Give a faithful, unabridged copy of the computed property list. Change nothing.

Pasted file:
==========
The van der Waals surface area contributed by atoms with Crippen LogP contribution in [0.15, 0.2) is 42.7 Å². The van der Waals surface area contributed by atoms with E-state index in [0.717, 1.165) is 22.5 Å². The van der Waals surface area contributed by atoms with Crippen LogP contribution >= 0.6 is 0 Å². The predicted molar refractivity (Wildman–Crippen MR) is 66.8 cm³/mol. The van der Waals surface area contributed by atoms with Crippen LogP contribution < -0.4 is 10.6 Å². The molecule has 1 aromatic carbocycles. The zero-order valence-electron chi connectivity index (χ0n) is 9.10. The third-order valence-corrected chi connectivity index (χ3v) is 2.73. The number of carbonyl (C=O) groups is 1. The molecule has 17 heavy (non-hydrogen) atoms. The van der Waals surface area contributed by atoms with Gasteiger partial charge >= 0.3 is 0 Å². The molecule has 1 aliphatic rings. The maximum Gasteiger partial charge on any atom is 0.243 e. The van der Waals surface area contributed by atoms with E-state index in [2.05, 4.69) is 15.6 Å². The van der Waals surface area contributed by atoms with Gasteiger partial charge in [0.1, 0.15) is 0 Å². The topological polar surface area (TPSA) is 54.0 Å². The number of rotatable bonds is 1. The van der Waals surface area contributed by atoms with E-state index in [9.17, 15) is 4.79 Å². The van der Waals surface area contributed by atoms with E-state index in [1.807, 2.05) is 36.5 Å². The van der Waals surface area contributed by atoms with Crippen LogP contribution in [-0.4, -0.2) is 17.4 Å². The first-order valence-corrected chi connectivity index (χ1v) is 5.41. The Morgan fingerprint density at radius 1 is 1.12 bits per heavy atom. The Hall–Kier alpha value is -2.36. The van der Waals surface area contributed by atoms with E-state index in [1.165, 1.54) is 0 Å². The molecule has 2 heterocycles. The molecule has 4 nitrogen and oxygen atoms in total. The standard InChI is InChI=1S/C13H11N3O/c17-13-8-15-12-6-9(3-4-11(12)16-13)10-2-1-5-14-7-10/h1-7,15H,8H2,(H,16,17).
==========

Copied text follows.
The van der Waals surface area contributed by atoms with Crippen LogP contribution in [0.15, 0.2) is 42.7 Å². The van der Waals surface area contributed by atoms with E-state index in [0.717, 1.165) is 22.5 Å². The van der Waals surface area contributed by atoms with Crippen LogP contribution >= 0.6 is 0 Å². The predicted molar refractivity (Wildman–Crippen MR) is 66.8 cm³/mol. The van der Waals surface area contributed by atoms with Crippen LogP contribution < -0.4 is 10.6 Å². The molecule has 1 aromatic carbocycles. The zero-order valence-electron chi connectivity index (χ0n) is 9.10. The third-order valence-corrected chi connectivity index (χ3v) is 2.73. The number of carbonyl (C=O) groups is 1. The molecule has 17 heavy (non-hydrogen) atoms. The van der Waals surface area contributed by atoms with Gasteiger partial charge >= 0.3 is 0 Å². The molecule has 1 aliphatic rings. The maximum Gasteiger partial charge on any atom is 0.243 e. The van der Waals surface area contributed by atoms with E-state index in [2.05, 4.69) is 15.6 Å². The van der Waals surface area contributed by atoms with Gasteiger partial charge in [0.1, 0.15) is 0 Å². The topological polar surface area (TPSA) is 54.0 Å². The number of rotatable bonds is 1. The van der Waals surface area contributed by atoms with E-state index in [9.17, 15) is 4.79 Å². The van der Waals surface area contributed by atoms with E-state index in [1.807, 2.05) is 36.5 Å². The van der Waals surface area contributed by atoms with Crippen LogP contribution in [-0.4, -0.2) is 17.4 Å². The first-order valence-corrected chi connectivity index (χ1v) is 5.41. The Morgan fingerprint density at radius 1 is 1.12 bits per heavy atom. The Hall–Kier alpha value is -2.36. The van der Waals surface area contributed by atoms with E-state index in [1.165, 1.54) is 0 Å². The molecule has 2 heterocycles. The molecule has 4 nitrogen and oxygen atoms in total. The standard InChI is InChI=1S/C13H11N3O/c17-13-8-15-12-6-9(3-4-11(12)16-13)10-2-1-5-14-7-10/h1-7,15H,8H2,(H,16,17).